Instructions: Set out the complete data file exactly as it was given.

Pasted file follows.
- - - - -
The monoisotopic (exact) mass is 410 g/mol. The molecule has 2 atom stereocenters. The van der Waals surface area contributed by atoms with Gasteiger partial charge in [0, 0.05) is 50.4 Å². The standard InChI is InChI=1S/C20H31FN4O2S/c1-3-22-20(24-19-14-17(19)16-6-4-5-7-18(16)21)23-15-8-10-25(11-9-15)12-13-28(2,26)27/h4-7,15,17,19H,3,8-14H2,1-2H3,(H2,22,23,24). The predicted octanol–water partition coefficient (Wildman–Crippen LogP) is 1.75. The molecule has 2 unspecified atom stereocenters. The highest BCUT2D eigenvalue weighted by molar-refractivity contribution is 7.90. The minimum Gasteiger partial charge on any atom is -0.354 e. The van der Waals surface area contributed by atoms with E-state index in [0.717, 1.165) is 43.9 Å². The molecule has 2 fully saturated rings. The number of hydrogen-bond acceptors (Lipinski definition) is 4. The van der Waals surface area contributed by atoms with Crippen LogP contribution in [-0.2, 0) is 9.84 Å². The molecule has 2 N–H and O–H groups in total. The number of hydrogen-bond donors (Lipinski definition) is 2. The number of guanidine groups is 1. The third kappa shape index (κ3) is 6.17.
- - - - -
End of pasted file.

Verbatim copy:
The monoisotopic (exact) mass is 410 g/mol. The molecule has 2 atom stereocenters. The van der Waals surface area contributed by atoms with Gasteiger partial charge in [0, 0.05) is 50.4 Å². The standard InChI is InChI=1S/C20H31FN4O2S/c1-3-22-20(24-19-14-17(19)16-6-4-5-7-18(16)21)23-15-8-10-25(11-9-15)12-13-28(2,26)27/h4-7,15,17,19H,3,8-14H2,1-2H3,(H2,22,23,24). The predicted octanol–water partition coefficient (Wildman–Crippen LogP) is 1.75. The molecule has 2 unspecified atom stereocenters. The highest BCUT2D eigenvalue weighted by molar-refractivity contribution is 7.90. The minimum Gasteiger partial charge on any atom is -0.354 e. The van der Waals surface area contributed by atoms with E-state index in [0.717, 1.165) is 43.9 Å². The molecule has 2 fully saturated rings. The number of hydrogen-bond acceptors (Lipinski definition) is 4. The van der Waals surface area contributed by atoms with Crippen LogP contribution in [-0.2, 0) is 9.84 Å². The molecule has 2 N–H and O–H groups in total. The number of hydrogen-bond donors (Lipinski definition) is 2. The number of guanidine groups is 1. The third kappa shape index (κ3) is 6.17.